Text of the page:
Letters from Lodi

An insightful and objective look at viticulture and winemaking from the Lodi
Appellation and the growers and vintners behind these crafts. Told from the
perspective of multi-award winning wine journalist, Randy Caparoso.

Randy Caparoso
July 20, 2015 | Randy Caparoso

Lodi's stoned dry, soulful rosés

Bechthold Vineyard Cinsaut (ancient vines planted in 1886) during July 2015 veraison; source of some of the finest roses in California

Summer, as many Lodi wine lovers well know, is the time for backyards brimming with tinkles and laughter, hovering hummingbirds, and the pungently earthy scent of golden paellas or the wispy gray smoke of grilling vegetables and marinated white or red meats; the heat bending the optics of multi-colored flora through the dappled shades and blinding rays of sun penetrating through the typically towering trees nourished by our fertile Delta soil.

Our high season afternoons can be like Mediterranean ovens, as tyrannical as Tuscany’s or as palatial as Provence’s; but predictably, soothingly, cooling breezes kick up from the Delta islands to the west like magical rescue-genies from pent-up lamps towards the end of each day, when the light on sun drenched sidewalks transition into milder, deeper golds, and we close our eyes... raise our glasses to our lips and enjoy what, perhaps, the Lodi earth produces best for these summer moments: cool, refreshing, dry rosés.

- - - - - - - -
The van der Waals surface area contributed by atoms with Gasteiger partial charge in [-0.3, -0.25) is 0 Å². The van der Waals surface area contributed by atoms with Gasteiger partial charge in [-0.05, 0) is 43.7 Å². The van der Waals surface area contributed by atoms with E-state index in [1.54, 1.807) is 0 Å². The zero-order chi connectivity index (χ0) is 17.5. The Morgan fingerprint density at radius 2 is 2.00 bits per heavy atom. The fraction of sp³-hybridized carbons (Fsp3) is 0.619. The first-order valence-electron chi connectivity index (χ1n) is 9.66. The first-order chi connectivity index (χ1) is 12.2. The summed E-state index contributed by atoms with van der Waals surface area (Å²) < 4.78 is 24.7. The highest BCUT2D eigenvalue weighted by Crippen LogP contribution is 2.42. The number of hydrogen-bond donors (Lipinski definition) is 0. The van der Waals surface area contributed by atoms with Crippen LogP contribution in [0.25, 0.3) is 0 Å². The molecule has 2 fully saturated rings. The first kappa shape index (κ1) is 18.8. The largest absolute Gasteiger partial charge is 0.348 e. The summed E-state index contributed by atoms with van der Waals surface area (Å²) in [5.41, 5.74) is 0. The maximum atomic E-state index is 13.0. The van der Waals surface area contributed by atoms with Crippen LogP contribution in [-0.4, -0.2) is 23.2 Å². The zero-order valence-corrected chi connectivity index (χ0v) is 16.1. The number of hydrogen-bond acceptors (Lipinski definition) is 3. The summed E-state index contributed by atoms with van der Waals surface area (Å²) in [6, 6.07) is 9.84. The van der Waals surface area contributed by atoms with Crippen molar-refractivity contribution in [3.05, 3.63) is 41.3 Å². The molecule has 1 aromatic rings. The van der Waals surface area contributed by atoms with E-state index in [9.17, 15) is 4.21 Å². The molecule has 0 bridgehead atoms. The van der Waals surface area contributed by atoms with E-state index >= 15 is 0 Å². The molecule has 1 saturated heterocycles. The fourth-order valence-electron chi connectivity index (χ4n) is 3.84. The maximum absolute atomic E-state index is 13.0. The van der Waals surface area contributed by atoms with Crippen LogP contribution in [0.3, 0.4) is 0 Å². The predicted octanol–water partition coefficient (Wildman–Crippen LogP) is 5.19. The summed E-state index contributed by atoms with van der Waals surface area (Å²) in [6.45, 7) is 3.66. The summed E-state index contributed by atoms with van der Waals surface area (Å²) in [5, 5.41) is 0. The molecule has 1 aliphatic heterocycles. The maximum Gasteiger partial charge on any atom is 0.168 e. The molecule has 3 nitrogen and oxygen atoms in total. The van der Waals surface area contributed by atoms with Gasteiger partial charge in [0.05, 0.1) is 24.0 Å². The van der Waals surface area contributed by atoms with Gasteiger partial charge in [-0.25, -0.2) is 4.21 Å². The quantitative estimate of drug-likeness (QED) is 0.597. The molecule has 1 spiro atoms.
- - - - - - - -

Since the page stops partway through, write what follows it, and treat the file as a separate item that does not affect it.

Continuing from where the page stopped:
And why not? Classic, modern day styles of rosé are not just much dryer and sleeker than the gooey-sweet, mushy styles of “vin rosé” many of us drank during yesteryears long past. They are also typically crafted to retain the titillating, tart sensations of natural grape acidity; at the same time, with the natural, gushy fruit qualities of high class black skinned grapes – since the best rosés are always made from the same, gently pressed grapes that are primarily used to produce red wines (hence, the pink colors and fruity flavors derived from pigments and flavonoids in the skins of noble grapes such as Grenache, Syrah, Mourvèdre, Carignan, Cinsaut, Sangiovese, Barbera, etc.).